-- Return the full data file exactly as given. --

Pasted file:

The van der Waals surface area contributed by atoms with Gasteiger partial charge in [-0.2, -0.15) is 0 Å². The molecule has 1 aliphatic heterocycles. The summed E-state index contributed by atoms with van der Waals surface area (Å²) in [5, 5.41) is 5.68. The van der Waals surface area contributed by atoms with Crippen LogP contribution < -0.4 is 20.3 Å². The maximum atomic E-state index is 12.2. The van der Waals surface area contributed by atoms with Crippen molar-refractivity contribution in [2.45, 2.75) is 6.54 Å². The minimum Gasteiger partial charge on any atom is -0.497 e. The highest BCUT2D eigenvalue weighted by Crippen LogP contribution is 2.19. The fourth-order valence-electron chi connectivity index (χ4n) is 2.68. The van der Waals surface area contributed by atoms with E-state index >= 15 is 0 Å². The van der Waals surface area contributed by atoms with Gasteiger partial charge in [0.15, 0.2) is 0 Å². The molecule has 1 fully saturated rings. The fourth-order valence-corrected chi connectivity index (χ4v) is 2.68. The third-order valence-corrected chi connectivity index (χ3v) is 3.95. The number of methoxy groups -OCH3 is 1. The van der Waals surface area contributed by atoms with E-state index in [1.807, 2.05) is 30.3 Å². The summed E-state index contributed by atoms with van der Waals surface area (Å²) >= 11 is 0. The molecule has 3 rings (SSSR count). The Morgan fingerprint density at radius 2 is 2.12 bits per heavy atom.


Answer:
The van der Waals surface area contributed by atoms with Gasteiger partial charge in [-0.2, -0.15) is 0 Å². The molecule has 1 aliphatic heterocycles. The summed E-state index contributed by atoms with van der Waals surface area (Å²) in [5, 5.41) is 5.68. The van der Waals surface area contributed by atoms with Crippen LogP contribution < -0.4 is 20.3 Å². The maximum atomic E-state index is 12.2. The van der Waals surface area contributed by atoms with Crippen molar-refractivity contribution in [2.45, 2.75) is 6.54 Å². The minimum Gasteiger partial charge on any atom is -0.497 e. The highest BCUT2D eigenvalue weighted by Crippen LogP contribution is 2.19. The fourth-order valence-electron chi connectivity index (χ4n) is 2.68. The van der Waals surface area contributed by atoms with E-state index >= 15 is 0 Å². The van der Waals surface area contributed by atoms with Gasteiger partial charge in [0.15, 0.2) is 0 Å². The molecule has 1 fully saturated rings. The fourth-order valence-corrected chi connectivity index (χ4v) is 2.68. The third-order valence-corrected chi connectivity index (χ3v) is 3.95. The number of methoxy groups -OCH3 is 1. The van der Waals surface area contributed by atoms with E-state index in [1.807, 2.05) is 30.3 Å². The summed E-state index contributed by atoms with van der Waals surface area (Å²) >= 11 is 0. The molecule has 3 rings (SSSR count). The Morgan fingerprint density at radius 2 is 2.12 bits per heavy atom.